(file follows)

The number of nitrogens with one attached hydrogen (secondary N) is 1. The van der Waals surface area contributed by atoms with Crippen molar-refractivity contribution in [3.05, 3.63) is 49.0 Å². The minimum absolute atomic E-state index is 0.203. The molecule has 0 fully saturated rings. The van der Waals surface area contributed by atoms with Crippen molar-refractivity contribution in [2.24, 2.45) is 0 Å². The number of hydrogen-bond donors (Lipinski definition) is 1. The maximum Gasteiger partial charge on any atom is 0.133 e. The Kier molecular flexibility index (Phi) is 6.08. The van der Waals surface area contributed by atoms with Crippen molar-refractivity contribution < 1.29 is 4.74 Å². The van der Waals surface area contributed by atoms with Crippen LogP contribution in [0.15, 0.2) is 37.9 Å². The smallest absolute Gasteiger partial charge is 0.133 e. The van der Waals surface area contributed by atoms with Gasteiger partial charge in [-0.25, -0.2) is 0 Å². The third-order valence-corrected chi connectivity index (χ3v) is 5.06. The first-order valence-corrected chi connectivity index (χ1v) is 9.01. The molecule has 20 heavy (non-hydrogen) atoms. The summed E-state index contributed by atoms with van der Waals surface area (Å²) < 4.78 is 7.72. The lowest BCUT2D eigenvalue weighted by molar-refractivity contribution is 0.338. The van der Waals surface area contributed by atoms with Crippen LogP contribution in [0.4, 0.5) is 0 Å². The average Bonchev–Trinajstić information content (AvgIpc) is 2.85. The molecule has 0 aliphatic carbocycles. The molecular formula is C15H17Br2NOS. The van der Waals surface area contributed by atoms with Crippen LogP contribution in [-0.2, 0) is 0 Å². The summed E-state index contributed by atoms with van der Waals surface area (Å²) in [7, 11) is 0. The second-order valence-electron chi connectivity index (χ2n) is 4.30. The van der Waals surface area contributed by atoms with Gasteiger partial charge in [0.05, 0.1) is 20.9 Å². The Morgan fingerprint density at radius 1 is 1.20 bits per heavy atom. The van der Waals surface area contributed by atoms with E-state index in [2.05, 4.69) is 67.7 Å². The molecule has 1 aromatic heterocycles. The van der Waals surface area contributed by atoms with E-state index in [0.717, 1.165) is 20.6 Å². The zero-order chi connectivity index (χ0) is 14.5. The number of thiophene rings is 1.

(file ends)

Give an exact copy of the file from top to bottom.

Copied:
The number of nitrogens with one attached hydrogen (secondary N) is 1. The van der Waals surface area contributed by atoms with Crippen molar-refractivity contribution in [3.05, 3.63) is 49.0 Å². The minimum absolute atomic E-state index is 0.203. The molecule has 0 fully saturated rings. The van der Waals surface area contributed by atoms with Crippen molar-refractivity contribution in [2.24, 2.45) is 0 Å². The number of hydrogen-bond donors (Lipinski definition) is 1. The maximum Gasteiger partial charge on any atom is 0.133 e. The Kier molecular flexibility index (Phi) is 6.08. The van der Waals surface area contributed by atoms with Crippen molar-refractivity contribution < 1.29 is 4.74 Å². The van der Waals surface area contributed by atoms with Crippen LogP contribution in [0.15, 0.2) is 37.9 Å². The smallest absolute Gasteiger partial charge is 0.133 e. The van der Waals surface area contributed by atoms with Gasteiger partial charge in [-0.25, -0.2) is 0 Å². The third-order valence-corrected chi connectivity index (χ3v) is 5.06. The first-order valence-corrected chi connectivity index (χ1v) is 9.01. The molecule has 20 heavy (non-hydrogen) atoms. The summed E-state index contributed by atoms with van der Waals surface area (Å²) < 4.78 is 7.72. The lowest BCUT2D eigenvalue weighted by molar-refractivity contribution is 0.338. The van der Waals surface area contributed by atoms with Crippen LogP contribution in [0.4, 0.5) is 0 Å². The average Bonchev–Trinajstić information content (AvgIpc) is 2.85. The molecule has 0 aliphatic carbocycles. The molecular formula is C15H17Br2NOS. The van der Waals surface area contributed by atoms with Crippen LogP contribution in [-0.2, 0) is 0 Å². The summed E-state index contributed by atoms with van der Waals surface area (Å²) in [7, 11) is 0. The second-order valence-electron chi connectivity index (χ2n) is 4.30. The van der Waals surface area contributed by atoms with Gasteiger partial charge in [0.05, 0.1) is 20.9 Å². The Morgan fingerprint density at radius 1 is 1.20 bits per heavy atom. The van der Waals surface area contributed by atoms with E-state index in [2.05, 4.69) is 67.7 Å². The molecule has 1 aromatic heterocycles. The van der Waals surface area contributed by atoms with E-state index in [0.717, 1.165) is 20.6 Å². The zero-order chi connectivity index (χ0) is 14.5. The number of thiophene rings is 1.